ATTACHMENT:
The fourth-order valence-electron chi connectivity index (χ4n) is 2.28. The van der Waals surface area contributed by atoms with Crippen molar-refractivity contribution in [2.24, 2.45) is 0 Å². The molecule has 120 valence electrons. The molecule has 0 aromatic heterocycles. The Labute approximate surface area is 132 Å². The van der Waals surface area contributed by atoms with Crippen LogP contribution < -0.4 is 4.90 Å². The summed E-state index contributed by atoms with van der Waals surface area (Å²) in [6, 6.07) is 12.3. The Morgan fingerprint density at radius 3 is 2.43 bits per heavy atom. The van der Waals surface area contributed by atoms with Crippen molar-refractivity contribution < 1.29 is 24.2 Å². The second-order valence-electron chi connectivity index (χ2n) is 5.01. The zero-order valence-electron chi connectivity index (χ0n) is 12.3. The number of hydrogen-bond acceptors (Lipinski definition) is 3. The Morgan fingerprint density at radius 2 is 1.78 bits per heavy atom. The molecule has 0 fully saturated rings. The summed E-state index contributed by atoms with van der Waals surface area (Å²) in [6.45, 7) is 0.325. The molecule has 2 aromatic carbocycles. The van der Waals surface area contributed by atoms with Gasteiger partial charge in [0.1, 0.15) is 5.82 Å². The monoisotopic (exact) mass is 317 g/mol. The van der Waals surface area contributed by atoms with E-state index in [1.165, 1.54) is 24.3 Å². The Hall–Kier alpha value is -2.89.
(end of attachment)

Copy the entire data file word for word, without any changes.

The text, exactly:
The fourth-order valence-electron chi connectivity index (χ4n) is 2.28. The van der Waals surface area contributed by atoms with Crippen molar-refractivity contribution in [2.24, 2.45) is 0 Å². The molecule has 120 valence electrons. The molecule has 0 aromatic heterocycles. The Labute approximate surface area is 132 Å². The van der Waals surface area contributed by atoms with Crippen LogP contribution < -0.4 is 4.90 Å². The summed E-state index contributed by atoms with van der Waals surface area (Å²) in [6, 6.07) is 12.3. The Morgan fingerprint density at radius 3 is 2.43 bits per heavy atom. The van der Waals surface area contributed by atoms with Crippen molar-refractivity contribution < 1.29 is 24.2 Å². The second-order valence-electron chi connectivity index (χ2n) is 5.01. The zero-order valence-electron chi connectivity index (χ0n) is 12.3. The number of hydrogen-bond acceptors (Lipinski definition) is 3. The Morgan fingerprint density at radius 2 is 1.78 bits per heavy atom. The molecule has 0 fully saturated rings. The summed E-state index contributed by atoms with van der Waals surface area (Å²) in [6.45, 7) is 0.325. The molecule has 2 aromatic carbocycles. The van der Waals surface area contributed by atoms with Gasteiger partial charge in [0.1, 0.15) is 5.82 Å². The monoisotopic (exact) mass is 317 g/mol. The van der Waals surface area contributed by atoms with E-state index in [1.165, 1.54) is 24.3 Å². The Hall–Kier alpha value is -2.89.